Presently, I’m a blue belt suffering from my own ego. Does that sound familiar?
During this hour of randori it’s my turn to pick a training partner. My ego isn’t interested in any silly ideas like a challenge or getting better. So, of course I don’t pick a higher belt. I pick a three-stripe white belt I’ve never rolled with before. And just prior to slapping hands, he tells me he’s been training for about five months and has no grappling background whatsoever.
Well lucky me, my ego gushed inside. This guy is fresh meat.
Emblazoned by pride, I charged into the match.
This chump is like a little lost puppy struggling to find his way in a pack of wolves. I’m the alpha here. I eat first. He doesn’t even have a real name. Poor helpless little mat drummer is going to suffocate in the quicksand of my superior technique.
Within seconds, however, it became apparent this bottom feeder (a.k.a. white belt) wasn’t as bad at jujitsu as he was supposed to be. He was completely throwing me off my game and I couldn’t figure out how to deal with him. Internally, my ego started going bananas.
What are these spazzy patterns? No one who actually knows what they’re doing moves like this! Where does he get off even thinking about trying to fight back against me? I’m a superior blue belt! That’s it! I’ve had it! No more mister nice guy. I’m going to beat his ass like his daddy!
Not a single bone in my body dared yield an ounce of respect to this little dirty ass struggle sack. This was no time to remain calm. I launched into kill mode like a vengeful seizure.
He can lock up whatever he wants. I don’t care. I’ll hulk smash out of anything he can dish out!
…and then I tapped.
This may come as a surprise but despite my bubbling volcanic exterior, beneath the surface I was in fact furious.
My immediate inclination was to go another round.
I want another shot at this peasant. I’m gonna fuck him up!
A murderous rage coursed through my veins and even though I hated him like he killed my first born (I have no children) the truth is I was afraid to roll with him again…
What if he beats me… again? That would mean I suck at jujitsu even more than I thought…
I could write this same story one hundred different times. At least. It’s a constant struggle for me just like is for many of us—the pretense of knowledge. Our egos would have us believe we know everything about everything already. But therein lies the beauty of combat sports. They force feed humility. The mats don’t lie. If I underestimate my opponent—assuming I have nothing to learn—I’ve already lost the fight.
Every day I step on the mats, I genuinely try to do so with an open mind. I try to be humble, I try to be honest, and I try to be open to any lessons my training partners and coaches might teach me. “Any day on the mats is a good day,” I often tell myself in an attempt to cultivate gratitude. But the ego is like a tiny gremlin that never sleeps. Just when you think you’ve got it all under control, it creeps up on you like a motherfucker.
Our egos especially don’t like it when the lessons come from the unexpected—or unwanted—sources. I get my ass kicked by higher belts all the time. Sometimes I get tapped every twenty seconds for eight minutes straight. Its terrible. But it doesn’t bother me when they beat me up because I expect them to be me up. It’s easy to take a beating from a black belt. Because they’re a black belt. When I picked a white belt to roll with, however, I expected to beat him up. He was the lower belt. He is supposed to take the beating!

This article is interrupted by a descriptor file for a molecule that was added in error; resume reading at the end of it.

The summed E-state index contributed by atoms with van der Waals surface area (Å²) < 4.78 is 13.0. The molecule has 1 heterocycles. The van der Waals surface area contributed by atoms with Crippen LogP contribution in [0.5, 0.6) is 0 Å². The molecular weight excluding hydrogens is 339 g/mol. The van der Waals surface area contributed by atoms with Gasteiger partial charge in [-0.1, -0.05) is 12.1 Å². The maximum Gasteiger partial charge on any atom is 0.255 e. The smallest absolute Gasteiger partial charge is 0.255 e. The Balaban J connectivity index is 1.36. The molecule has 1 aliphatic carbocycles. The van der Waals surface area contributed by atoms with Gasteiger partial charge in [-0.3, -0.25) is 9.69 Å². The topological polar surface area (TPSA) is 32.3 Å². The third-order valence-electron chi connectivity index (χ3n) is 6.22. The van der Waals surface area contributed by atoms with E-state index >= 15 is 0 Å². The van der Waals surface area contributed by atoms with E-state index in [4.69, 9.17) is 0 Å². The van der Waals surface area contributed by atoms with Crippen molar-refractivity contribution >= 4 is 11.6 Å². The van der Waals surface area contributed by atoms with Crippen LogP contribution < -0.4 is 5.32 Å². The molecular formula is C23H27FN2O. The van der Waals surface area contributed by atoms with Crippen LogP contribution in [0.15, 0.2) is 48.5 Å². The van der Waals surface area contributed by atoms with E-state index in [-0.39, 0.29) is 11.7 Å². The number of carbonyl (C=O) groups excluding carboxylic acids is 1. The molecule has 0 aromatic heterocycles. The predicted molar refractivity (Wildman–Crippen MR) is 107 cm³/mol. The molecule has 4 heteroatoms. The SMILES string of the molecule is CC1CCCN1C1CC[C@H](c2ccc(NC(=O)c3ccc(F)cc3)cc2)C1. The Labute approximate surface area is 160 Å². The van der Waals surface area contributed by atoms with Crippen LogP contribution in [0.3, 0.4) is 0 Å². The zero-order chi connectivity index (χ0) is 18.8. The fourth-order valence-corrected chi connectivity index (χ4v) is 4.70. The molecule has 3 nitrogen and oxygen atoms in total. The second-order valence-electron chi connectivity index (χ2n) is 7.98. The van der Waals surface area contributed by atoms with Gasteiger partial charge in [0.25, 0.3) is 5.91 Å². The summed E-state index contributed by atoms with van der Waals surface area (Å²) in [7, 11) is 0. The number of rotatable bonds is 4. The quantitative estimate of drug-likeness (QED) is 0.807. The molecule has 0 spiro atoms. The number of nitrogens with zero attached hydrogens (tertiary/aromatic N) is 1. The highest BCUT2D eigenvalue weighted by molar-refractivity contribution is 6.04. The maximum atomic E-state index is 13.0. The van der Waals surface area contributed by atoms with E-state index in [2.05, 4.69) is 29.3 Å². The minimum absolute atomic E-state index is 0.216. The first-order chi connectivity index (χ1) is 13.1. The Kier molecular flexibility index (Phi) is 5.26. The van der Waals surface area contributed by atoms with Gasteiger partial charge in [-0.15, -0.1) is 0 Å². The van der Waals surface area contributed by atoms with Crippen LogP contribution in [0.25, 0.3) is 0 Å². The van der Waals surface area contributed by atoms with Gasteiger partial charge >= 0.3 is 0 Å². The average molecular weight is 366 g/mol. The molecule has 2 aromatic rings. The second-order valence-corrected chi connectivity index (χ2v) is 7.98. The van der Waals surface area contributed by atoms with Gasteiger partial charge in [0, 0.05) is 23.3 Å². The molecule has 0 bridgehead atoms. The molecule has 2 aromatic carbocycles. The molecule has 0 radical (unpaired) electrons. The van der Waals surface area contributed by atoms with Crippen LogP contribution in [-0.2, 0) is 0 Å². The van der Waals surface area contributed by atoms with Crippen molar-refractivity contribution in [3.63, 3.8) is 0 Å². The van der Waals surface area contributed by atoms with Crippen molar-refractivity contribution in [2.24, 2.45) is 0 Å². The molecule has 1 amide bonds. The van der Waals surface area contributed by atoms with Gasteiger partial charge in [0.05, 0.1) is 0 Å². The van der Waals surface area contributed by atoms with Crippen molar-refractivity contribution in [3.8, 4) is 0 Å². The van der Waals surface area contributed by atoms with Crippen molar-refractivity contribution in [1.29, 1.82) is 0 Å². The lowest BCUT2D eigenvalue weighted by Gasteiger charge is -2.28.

“Sometimes you’re the hammer and sometimes you’re the nail,” it’s a saying that gets thrown around a lot. And then it goes, “but most days you’re the nail. And you get better on days you’re the nail.” Our ego, however, hates to be the nail and avoids it at all costs. We’ve all made or heard the same excuses:
“Meh, I wasn’t going that hard. Only like 50%. I let ‘em have it. I’m just taking it easy today. Working on some new moves. It was more of a neck crank than a choke. My neck is kinda tweaked so I tapped early.” Whatever the story we want to tell ourselves—we absolutely hate to admit how much we want to win! As Vince Lombardi once said, “Show me a good loser, and I’ll show you a loser.”
Ego is a universal problem as old as time from the top to the bottom. Nearly two-thousand years ago, Epictetus said,
“It is impossible to learn that which one thinks one already knows.”
You can’t get better if you already think you’re the best. It doesn’t matter how good you are. You have to guard against your ego at all times. It only takes a fraction of a second for your pride to get the best of you.
Consider Georges St. Pierre, frequently cited as one of the greatest and most accomplished fighters in MMA history. In April of 2007, St. Pierre was set to defend for the first time his newly acquired welterweight title against Matt Serra as the main event of UFC 69. Prior to the fight, St. Pierre was hyped by many as the greatest martial artist to have ever lived. Going into the fight he was the 10-1 favorite.
Just before the three-minute mark of the first round, Serra throws a heavy right hand. Pierre tries to duck under—but Matt is shorter than most welterweights—and the punch slips around to the back of his head. It rattles him and throws him off balance. His legs stop working. He slips. In very un-GSP-like fashion, he starts flailing strikes while Matt Serra is landing bombs on his face at will. One of them knocks him off his feet and Serra takes the mount. He starts raining unanswered punches and then the referee stops the fight. Matt Serra shocked the entire world defeating Georges St. Pierre with a first round TKO, becoming the UFC Welterweight World Champion.